T. R.’s Birthday

T. R.’s Birthday

By Robert A. Hedeen, Naturalist

“Theodore Roosevelt: A giant among titans, who, in spite of all the honor and glory heaped upon him, managed to remain an ace among men.”


Theodore Roosevelt, 26th president of the United States, and the youngest at age 42 to hold that office, was born on October 27, 1858, in New York City into a socially prominent and wealthy family. He was educated at Harvard, where he excelled in his studies, including the biological sciences, and graduated Phi Beta Kappa. He first planned a career in law but turned to history, writing, and politics. At the tender age of 24 he published his first book, the acclaimed, The Naval War of 1812.

In 1883, he was emotionally devastated when both his wife and mother died on the same day. This led him to leave New York to live and work on a ranch he had purchased in the Badlands of the then-Dakota Territory. For several years, he spent his time adapting to the life of a wilderness rancher and hunter while recuperating his health. Out of this period of his life came an intensification of his long-time interest in the outdoors and the conservation of natural resources.

After returning to New York, he entered politics more or less by chance, and his eventual rise to the presidency is legendary. His service in the Spanish-American War as the organizer and leader of the Rough Riders enhanced his political career and led to his being posthumously awarded the Congressional Medal of Honor,

During his relatively short life (he died in 1919 at the age of 61), T. R. was a revered statesman (he was awarded the Nobel Peace Prize in 1906 for mediating an end to the Russo-Japanese War), soldier, true cowboy, big game hunter, naturalist, prolific writer, and intrepid explorer. But, perhaps, more than any of these, he should be remembered for his contributions to the preservation of our natural environment.

As president, he gave conservation his full support and attention and made it a matter for the national conscience. He left a legacy of national parks, national forests, and wilderness areas that has not been surpassed by any other chief executive. Our recognition of the importance of conservation, for example, stems from the “Conference of Governors” which he convened at the White House soon after his inauguration. For the first time, the leaders of the states were made aware of the importance of the conservation and the intelligent use of the fundamental source of our country’s wealth—its natural resources.

As a writer, he fired a bitter barrage at the romantic nature writers of the time and did much to put an end to the worst of the anthropomorphic drivel that characteristically flowed from their pens. Though not a trained biologist or naturalist, he was intensely interested in everything alive and was a keen observer and reporter. He continued to write until the end of his life, and most of his works reflect a profound awareness of nature. I have personally enjoyed his several volumes of African Game Trails (written in the years following his presidency) perhaps a bit more than his other works. No detail was missed by T.R’s vision, and many of the observations he made in Africa have formed the basis for our modern-day understanding of the fauna and flora of that great continent.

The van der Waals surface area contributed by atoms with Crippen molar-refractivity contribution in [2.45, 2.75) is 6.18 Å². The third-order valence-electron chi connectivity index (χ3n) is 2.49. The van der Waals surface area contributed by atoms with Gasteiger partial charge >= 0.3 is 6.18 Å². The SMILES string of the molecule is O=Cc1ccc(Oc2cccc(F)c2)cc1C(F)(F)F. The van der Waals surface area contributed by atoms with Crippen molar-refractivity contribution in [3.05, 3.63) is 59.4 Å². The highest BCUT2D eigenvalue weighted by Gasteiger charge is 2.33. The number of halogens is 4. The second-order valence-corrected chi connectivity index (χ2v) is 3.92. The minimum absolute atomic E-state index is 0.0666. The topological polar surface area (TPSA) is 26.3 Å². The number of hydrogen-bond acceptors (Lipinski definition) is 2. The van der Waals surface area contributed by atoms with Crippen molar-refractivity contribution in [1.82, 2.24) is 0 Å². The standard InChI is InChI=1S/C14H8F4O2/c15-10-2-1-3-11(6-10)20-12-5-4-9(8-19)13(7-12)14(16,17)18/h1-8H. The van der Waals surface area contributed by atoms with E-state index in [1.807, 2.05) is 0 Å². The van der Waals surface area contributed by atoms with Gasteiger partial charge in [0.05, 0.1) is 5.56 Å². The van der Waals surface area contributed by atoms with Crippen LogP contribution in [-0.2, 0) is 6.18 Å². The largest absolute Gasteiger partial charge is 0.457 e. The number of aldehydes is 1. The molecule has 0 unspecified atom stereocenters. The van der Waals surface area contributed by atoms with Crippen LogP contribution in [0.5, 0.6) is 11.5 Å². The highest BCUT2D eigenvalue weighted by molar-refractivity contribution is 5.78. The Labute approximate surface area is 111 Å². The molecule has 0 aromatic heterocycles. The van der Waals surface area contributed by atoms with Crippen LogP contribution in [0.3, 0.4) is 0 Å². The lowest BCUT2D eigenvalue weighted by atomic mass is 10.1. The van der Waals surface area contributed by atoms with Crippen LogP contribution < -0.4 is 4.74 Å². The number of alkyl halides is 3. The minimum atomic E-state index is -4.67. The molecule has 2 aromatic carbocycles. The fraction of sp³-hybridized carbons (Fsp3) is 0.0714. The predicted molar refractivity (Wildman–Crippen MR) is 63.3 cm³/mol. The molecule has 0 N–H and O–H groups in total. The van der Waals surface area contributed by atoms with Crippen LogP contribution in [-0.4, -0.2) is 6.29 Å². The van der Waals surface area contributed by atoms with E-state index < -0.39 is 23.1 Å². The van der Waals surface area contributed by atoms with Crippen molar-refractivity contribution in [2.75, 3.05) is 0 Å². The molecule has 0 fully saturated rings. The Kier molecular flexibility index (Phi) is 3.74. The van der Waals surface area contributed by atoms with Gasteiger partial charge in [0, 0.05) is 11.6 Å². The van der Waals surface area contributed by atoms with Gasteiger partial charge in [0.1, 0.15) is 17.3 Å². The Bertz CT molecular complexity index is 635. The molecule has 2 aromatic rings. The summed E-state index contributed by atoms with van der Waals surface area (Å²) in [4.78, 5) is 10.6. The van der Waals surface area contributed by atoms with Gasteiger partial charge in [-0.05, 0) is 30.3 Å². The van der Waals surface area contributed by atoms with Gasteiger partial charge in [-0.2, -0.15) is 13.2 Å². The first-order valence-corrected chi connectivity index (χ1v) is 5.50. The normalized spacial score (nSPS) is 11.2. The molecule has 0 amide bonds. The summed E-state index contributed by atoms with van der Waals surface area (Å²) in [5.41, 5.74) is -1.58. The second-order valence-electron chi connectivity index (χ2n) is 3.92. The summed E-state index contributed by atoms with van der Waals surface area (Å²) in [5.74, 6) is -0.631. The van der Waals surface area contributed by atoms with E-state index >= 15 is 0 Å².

Roosevelt endeared himself to the common man—the plain folks—because he was so very human, with an irrepressible sense of humor, and so intensely American. He was affectionately nicknamed Teddy, The Rough Rider who carried a big stick he used on perceived enemies of the United States, both foreign and domestic.

Like all of us, he had his shortcomings, one of which was his insatiable desire always to be in the limelight. It has been said “He was the bride at every wedding and the corpse at every funeral.”

Teddy was at the peak of his popularity in 1902, and in that year, in the hills of eastern Tennessee, my grandmother gave birth to her first son. She and grandfather name him Mark Roosevelt Livesay, in honor of their champion. Throughout his life, my uncle was extremely proud of his middle name and took care to point out that “Roosevelt” had nothing to do with F.D.R.

Today, many of us are not happy with the way our natural resources are being exploited and devastated by insensitive politicians and greedy “developers.” I find myself frequently wishing we had a modern day leader in the image of T.R.; to swing the big stick and to strike a blow for the common man.

Happy birthday, Teddy, we miss you.

Dr. Robert Hedeen is a former resident of Maryland’s eastern shore and resided in the Chicago area from 1960-1971. He is a retired professor emeritus of biological sciences in the University of Maryland system. He has published more than 30 scientific papers, has written numerous magazine articles, and is the author of two books on the natural history of the Chesapeake Bay.

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